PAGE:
(Updates after close, adds trader comments)
PARIS, Sept 12 (Reuters) - CME Group’s long-planned European Union wheat futures generated trade on their debut session on Monday, a first step towards building liquidity in a market dominated by Euronext.
CME aims to expand in the EU, which is collectively the world’s biggest wheat production zone, by offering similar delivery and trading features to its Chicago Board of Trade (CBOT) futures, the global benchmark for grain markets.
CME’s EU wheat futures <0#WZE:> showed a traded volume of 411 50-tonne lots by Monday’s close. Activity was concentrated in the December and March delivery positions, with a handful of trades also recorded in May, September and December 2017 positions.
Traders said the volume represented a promising start but cautioned that the futures would have to gain momentum over time, given the failure of a number of grain derivatives to take off, including CME’s Black Sea wheat and Euronext’s premium wheat contracts.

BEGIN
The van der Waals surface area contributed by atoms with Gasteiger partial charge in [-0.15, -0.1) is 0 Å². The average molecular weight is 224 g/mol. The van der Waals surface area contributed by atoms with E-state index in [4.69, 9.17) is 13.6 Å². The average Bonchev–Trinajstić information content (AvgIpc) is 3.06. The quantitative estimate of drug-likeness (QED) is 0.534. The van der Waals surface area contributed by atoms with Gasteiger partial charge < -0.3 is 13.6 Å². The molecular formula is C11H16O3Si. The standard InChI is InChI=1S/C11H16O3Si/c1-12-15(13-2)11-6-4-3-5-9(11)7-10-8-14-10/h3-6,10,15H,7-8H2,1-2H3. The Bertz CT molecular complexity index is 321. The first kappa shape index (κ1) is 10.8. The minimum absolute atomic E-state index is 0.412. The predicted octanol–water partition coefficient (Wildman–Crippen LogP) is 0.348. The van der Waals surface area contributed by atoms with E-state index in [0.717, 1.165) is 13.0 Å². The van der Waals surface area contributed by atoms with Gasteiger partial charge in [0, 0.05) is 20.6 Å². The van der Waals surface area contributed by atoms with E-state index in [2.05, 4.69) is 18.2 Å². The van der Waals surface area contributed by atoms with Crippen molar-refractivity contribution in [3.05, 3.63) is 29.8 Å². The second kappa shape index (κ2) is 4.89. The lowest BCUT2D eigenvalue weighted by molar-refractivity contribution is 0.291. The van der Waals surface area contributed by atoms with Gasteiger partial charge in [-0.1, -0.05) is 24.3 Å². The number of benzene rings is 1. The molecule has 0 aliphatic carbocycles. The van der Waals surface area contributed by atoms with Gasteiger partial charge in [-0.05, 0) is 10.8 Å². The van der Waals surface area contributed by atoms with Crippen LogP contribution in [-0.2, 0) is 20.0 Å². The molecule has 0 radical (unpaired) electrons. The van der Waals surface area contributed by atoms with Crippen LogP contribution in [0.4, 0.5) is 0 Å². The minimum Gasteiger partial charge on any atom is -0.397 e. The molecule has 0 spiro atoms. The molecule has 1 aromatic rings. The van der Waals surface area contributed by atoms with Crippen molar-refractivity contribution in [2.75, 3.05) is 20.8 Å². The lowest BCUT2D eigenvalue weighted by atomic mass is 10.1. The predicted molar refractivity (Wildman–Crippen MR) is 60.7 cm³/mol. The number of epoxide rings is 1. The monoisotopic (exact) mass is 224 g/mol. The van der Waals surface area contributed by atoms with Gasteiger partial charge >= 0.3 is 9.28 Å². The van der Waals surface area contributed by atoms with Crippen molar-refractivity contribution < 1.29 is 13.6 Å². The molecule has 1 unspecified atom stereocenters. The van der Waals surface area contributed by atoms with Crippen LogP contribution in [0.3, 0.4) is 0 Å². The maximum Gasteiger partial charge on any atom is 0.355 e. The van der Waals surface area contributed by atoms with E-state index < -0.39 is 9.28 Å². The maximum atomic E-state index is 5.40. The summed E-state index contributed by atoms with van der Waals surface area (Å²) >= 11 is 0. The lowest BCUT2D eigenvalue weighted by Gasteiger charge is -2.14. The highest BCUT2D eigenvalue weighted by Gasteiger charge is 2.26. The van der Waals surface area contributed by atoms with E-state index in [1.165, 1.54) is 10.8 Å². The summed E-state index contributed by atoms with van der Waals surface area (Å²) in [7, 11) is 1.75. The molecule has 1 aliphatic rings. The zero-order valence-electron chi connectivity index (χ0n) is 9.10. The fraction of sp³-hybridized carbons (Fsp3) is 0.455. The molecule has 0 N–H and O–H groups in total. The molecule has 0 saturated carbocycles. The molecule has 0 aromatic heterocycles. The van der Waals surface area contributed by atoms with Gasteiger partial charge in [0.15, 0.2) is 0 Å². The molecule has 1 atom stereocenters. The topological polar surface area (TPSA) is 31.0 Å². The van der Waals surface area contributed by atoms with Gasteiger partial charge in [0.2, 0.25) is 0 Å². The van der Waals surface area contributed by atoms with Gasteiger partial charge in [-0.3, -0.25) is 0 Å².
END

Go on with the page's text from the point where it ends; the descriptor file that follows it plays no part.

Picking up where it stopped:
“It’s a very decent volume to start with, I was only expecting a dozen or so lots to trade,” one futures dealer said.
CME’s December futures closed at 157.25 euros a tonne, compared with an opening trade at 156.00 euros.
It showed a slight discount to Euronext’s December 2016 futures, which closed at 158.25 euros a tonne. The most active position on Euronext showed nearly 14,800 lots traded for the session, a relatively low daily level for the benchmark.
The price spread between the two exchanges reflected less strict wheat quality specifications for CME’s contract, but the price difference was small, reflecting a poor 2016 French crop, which has reduced higher-quality milling wheat supply, traders said.
CME is hoping to attract European market users with its delivery system based on inland silos and transferable storage certificates, in contrast to Euronext’s use of a small number of port silos. (Reporting by Gus Trompiz and Valerie Parent, editing by William Hardy)
Our Standards: The Thomson Reuters Trust Principles.